If you have just bought your first DSLR or Mirrorless camera you might now be thinking “What accessories should I be buying for my new camera?”. The problem is that there are some many that if you aren’t sure what you need, you could end up spending a fortune on things you don’t. What I’d like to do is share 16 of what I consider “must have” accessories that I bought in my first year of photography. This list will hopefully give you a good starting point when figuring out what camera accessories you might need.
So, let’s get into it!
1. A Quality Camera Bag
One of the first things you will want to pick up after you have bought your camera is something to keep it in. A camera bag is one of those accessories that you can keep for a long time so it is important to think carefully about not only the gear you have now, but what you might have in the future. You will also want to think about how much gear you will want to carry at any one time as this will factor into the type of bag you should purchase. I didn’t factor these things in and have already bought two bags in the space of 12 months. My advice would be to give this some consideration and think about how much gear you might want to carry and whether you need space for things like a laptop/tablet. This should help you narrow down your search.
I am currently using the LowePro Tahoe BP 150 rucksack which is quite small as far as camera bags go. Despite this it gives me enough space for my camera, 3 lenses, as well as my accessories and a 10.5” iPad Pro if I want to carry it. It also has space on both sides for either a water bottle or tripod.
2. Camera Strap
It’s likely that if you bought your camera new it came with a nice branded neck strap. These are great for carrying your camera around, but if you are using a DSLR or have a large lens, you’ll find these straps will eventually begin to hurt your neck. One way around this is to use a shoulder-based camera strap such as this one. These are much more comfortable when compared to neck straps and allow you to carry your camera by your side rather than out in front. Now I’ve changed to using one, I can’t see myself going back to a neck-based strap.
This isn’t a necessary purchase but if you want to do long exposures, light trails, HDR photography, and night/astrophotography, a quality tripod is a must. Like a camera bag, a tripod is something that you can use for a long time over multiple cameras. So it is important to buy something quality that fits your needs. I made the mistake of buying a cheap tripod from Amazon which was replaced within months by my Manfrotto Element Traveller tripod. While the cheap tripod served a purpose initially, it was far from stable and its pan-head was cheap and difficult to use. In comparison, my Monfrotto is solidly built, has a ball head, is Arca-Swiss compatible, and can support much heavier cameras and lenses giving me flexibility I didn’t have before. This is one accessory not to cheap out on.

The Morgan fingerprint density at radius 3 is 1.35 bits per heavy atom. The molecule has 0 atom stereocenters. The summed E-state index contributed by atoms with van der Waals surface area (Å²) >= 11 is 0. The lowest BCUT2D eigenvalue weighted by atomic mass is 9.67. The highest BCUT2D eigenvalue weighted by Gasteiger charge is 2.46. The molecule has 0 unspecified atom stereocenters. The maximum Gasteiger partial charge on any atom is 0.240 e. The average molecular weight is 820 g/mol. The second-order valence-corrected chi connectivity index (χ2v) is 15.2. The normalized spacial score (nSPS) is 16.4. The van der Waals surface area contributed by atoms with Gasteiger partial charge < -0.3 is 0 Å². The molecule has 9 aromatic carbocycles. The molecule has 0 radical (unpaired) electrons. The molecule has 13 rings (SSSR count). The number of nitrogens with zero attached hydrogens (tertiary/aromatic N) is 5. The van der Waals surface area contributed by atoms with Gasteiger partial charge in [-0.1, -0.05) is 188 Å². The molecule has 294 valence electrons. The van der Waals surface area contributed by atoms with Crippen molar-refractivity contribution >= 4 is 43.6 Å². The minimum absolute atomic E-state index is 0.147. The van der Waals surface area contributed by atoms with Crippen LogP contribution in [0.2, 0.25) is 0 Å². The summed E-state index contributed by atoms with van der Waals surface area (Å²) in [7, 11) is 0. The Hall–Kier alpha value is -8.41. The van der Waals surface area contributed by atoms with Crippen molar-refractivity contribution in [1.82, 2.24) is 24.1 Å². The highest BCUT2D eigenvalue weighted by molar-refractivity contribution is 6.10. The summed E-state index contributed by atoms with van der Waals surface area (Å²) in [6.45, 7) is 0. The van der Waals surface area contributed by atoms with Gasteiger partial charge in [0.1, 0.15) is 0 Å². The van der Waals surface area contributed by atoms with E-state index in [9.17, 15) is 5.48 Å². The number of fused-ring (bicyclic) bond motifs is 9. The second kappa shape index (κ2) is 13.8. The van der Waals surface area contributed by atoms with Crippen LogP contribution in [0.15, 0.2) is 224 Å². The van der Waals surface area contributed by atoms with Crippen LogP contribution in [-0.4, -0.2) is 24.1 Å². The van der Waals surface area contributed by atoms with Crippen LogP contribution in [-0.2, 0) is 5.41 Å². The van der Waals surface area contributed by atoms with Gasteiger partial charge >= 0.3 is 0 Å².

If you do decide to get a tripod, and it is Arca-Swiss compatible, an L-Bracket is something you should consider. Until I got this thing, I hated taking vertical images using my tripod. I had to reset the ball head every time and have my camera hanging off the side of the tripod. With an L-bracket it is incredibly easy to switch between horizontal and vertical shooting. You can quickly attach the camera to the tripod using either the bottom or side of the L-Bracket meaning you do not have to adjust the head of your tripod.
There are many different brands of L-Bracket you can buy, some of which will be specific to your model of camera. Despite that, I went for one of the universal L-Brackets from a company called Pig Iron but there are a lot of others on places like Amazon that will do a good job for you.
5. Lens Hood
While most lenses come with one as standard, chances are if you bought your camera with a kit lens you won’t have one. You might not think you need a lens hood, but it was one of the first accessories I purchased. A lens hood does a few important things such as blocking stray light hitting the lens causing flare and protects the lens element should you drop your camera. It can also result in your photos having richer colours and deeper saturation.
A word of warning however from my own experience. Buy the manufacturers lens hood for your lens where possible (for me it was the Nikon HB-N106). In some cases, cheaper third-party lens hoods can cause vignetting at wide focal lengths. So, if you are intent on a third-party option, go to a local camera shop where you can make sure you get one that fits your lens and doesn’t cause vignetting. If you are purchasing a 3rd party lens hood, check the filter thread size of your lens and ensure it fits this.